by Feike Hacquebord, Stephen Hilt and Fernando Mercês
Alleged attacks from North Korean actors are a hot security research topic. The infamous Sony Pictures hack in 2014, for instance, was reported by some to be the work of North Korean threat actors. There is a lot of interest in Lazarus too, which is purportedly a North Korea-linked group responsible for a couple of global bank heists that attempted to steal staggering amounts of money.
In this blog post, we will look into smaller scale attacks in which an actor group allegedly attacked high profile targets working in the energy and transportation sector of South Korea for more than three years in a row. These attacks, which are known as OnionDog, received some publicity in the media. A perfunctory look into these actors’ activities might easily lead to hasty conclusions on attribution. We had a more thorough look, in which we reached an interesting conclusion: OnionDog is not a targeted attack. OnionDog is a cyber drill.
OnionDog is a Cyber Drill
OnionDog was first observed in 2013. When it was reported in 2016, it was attributed to be behind attacks on South Korean energy and transportation companies that went as far back as 2013. We know of about 200 unique OnionDog samples. At first sight, it looked like the work of a small but still-significant threat actor group.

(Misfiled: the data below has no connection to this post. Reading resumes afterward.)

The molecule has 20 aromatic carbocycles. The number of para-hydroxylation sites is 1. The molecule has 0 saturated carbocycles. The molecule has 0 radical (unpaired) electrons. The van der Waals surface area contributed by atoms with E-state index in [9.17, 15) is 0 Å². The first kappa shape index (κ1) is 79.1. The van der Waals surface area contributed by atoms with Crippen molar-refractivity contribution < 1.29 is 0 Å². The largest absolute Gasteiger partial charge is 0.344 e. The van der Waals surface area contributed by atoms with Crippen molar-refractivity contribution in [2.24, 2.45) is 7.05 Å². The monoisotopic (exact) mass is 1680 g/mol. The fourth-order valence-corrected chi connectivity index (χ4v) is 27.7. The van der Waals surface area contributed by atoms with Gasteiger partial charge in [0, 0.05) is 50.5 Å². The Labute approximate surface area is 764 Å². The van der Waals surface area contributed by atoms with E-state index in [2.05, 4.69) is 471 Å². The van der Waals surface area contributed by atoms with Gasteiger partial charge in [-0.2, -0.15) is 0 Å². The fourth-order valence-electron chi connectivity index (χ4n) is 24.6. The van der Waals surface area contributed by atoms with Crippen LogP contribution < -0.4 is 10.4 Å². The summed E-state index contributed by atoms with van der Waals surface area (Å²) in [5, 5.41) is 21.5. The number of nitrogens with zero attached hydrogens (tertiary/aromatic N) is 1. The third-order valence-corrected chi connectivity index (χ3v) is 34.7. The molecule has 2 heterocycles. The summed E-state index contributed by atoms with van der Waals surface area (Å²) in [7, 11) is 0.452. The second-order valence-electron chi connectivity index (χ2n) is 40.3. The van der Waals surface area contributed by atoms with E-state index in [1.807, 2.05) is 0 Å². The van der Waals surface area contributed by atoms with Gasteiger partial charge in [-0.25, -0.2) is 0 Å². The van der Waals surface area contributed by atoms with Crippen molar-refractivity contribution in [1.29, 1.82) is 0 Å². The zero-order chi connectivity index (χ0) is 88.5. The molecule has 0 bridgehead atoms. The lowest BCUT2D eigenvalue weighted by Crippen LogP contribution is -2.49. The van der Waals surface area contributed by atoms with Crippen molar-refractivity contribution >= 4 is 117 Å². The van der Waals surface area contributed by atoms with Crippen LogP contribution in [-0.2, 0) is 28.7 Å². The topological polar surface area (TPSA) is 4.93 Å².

A report from the Qihoo 360’s Helios Team has the most detailed analysis of OnionDog. It included indicators of compromise (IoCs) such as hashes of malicious files along with eight specific command-and-control (C&C) IP addresses. The IP addresses are indeed callback addresses for malware-infected computers. Their purpose doesn’t look malicious but merely meant to record which targets fell victim to a cybersecurity drill. We looked up historical domain resolutions of these eight IP addresses and found these:
|221[.]149[.]223[.]209||korea[.]kr[.]ncsc[.]go[.]kr||June 2011—August 2011|
|112[.]169[.]154[.]65||cyber[.]ncsc[.]go[.]kr||June 2011—August 2011|
|221[.]149[.]32[.]213||drill12[.]ncsc[.]go[.]kr||July 2012—August 2012|
Table 1: Historic passive DNS data of hardcoded OnionDog C&C IP addresses
|IP1||Domain IP1||IP2||Domain IP2|